WTC Tragedy: September 11, 2001

Community perspective


by Kristy Castora --


When I look out the window everything looks the same, but I know better. The streets look the same, the leaves fall from the trees, people walk their dogs; yet we have a whole new world. The events of Tuesday, September 11th have changed everything. It is a different world and I am a different person.

I’m not trying to be melodramatic, just realistic. Before Tuesday, I was fearless. I believed that I could do anything, be anything. I never really considered an alternative. Our generation takes pride in believing that we can take on the world. We have great expectations for what the future has in store for us, and nothing is going to stop us from reaching our goals. Until now.

Terrorism has put a question mark where there used to be a period. Now I’m not saying that I’ve lost hope and that it’s all downhill from here, but I am saying that there is doubt where there never was before. These terrorist acts have challenged my innocence and my optimism. I no longer feel invincible or in control. I must acknowledge the outside forces that control my future besides my own will and desire. I’m not sure if the world is my oyster anymore.

Right now, my world is in a tizzy. I feel vulnerable and helpless in a way that I never felt before, and I’m not sure about a lot of things…Will my heart ever stop racing when I hear a siren? How long will it be before I can look at an airplane in the sky and not wonder if it’s headed for disaster? When will I stop feeling scared?…And when the fear subsides, does that mean that I don’t care or that I’m ignorant?…If I don’t cry, does that mean that I don’t mourn those who have died?…Is it wrong to feel relieved that my family and loved ones are ok?…Am I a fool to think that I’m safe?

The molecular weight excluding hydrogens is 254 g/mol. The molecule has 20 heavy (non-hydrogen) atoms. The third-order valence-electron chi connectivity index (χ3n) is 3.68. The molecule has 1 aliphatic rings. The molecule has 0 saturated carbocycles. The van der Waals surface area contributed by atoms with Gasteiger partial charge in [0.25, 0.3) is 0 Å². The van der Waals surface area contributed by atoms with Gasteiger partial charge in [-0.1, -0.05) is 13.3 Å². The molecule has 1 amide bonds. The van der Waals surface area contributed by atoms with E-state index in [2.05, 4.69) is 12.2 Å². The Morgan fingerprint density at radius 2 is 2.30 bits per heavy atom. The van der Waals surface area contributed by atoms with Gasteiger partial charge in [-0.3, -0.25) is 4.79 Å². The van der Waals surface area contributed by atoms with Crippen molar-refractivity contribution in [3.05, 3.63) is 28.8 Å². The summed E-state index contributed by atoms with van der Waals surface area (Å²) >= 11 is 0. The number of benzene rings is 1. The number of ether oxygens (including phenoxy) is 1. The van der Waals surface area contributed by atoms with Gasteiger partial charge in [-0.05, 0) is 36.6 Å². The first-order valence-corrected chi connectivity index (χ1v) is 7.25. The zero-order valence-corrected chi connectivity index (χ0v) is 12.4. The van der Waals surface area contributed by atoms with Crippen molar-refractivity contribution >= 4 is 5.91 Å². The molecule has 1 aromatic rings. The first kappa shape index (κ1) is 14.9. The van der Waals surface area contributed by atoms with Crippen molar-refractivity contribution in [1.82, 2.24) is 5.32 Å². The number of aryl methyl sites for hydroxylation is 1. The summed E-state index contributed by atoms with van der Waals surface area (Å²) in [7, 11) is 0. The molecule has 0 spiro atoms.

As the hype of these terrorist attacks wanes, and the wounds of this tragedy start to heal, will we put away our American flags? Attempting to return to our normal routines, will we become complacent and forget about the atrocities that have united us? Will we stop being patient and compassionate towards each other? Will we return to the "every man for himself" philosophy in which I, Me, and My are the three most important words in our vocabulary? If that’s what getting on with our lives means, then I’m not interested.

The attacks on September 11, 2001 have forced me to take a closer look at what it means to be an American. Freedom is the foundation of this great nation, and as a law-abiding citizen, freedom is my right. Freedom has made me feel safe and fearless. Tuesday, terrorists threatened to take all of that away. These events have changed me, and that is not a bad thing. Although I am no longer fearless, I am aware and more determined than ever. I have uncovered my greatest weapon against terrorism: courage. After all, courage is not the absence of fear; it is forging on despite fear. It will take courage to face our new world, but I am an American so I know I can do it. ###

World Trade Center
Remembered ...

WTC Remembered 2005

[Memorial Service]
[Mr. Paul Carris Address]

WTC Remembered 2004
[Memorial Service]

WTC Remembered 2003
[Memorial Service]    [Karen Fels Photos]

WTC Remembered 2002
Candlelight Procession Start at [Kipp]
[Down Passaic to Circle]
[Service at Circle][Public at Service]
[General community photos]
[Middle School Patriotic Tribute]
Karen Fels Pics [Procession][Service]

WTC Remembered 2001
[Candle Light Vigil] at Depken Field 9/15
[CommunityPerspective][Community Photos]
[Karen Fels Perspective]
[Kristy Castora Perspective]
[Heights School Reaction]
Paul Carris Heroism [Angels Walk Among Us]

Neighbor lost in the attacks ...
Robert C. Miller Jr., 55, Anon Corp.

[Flag History- Rose Heck]
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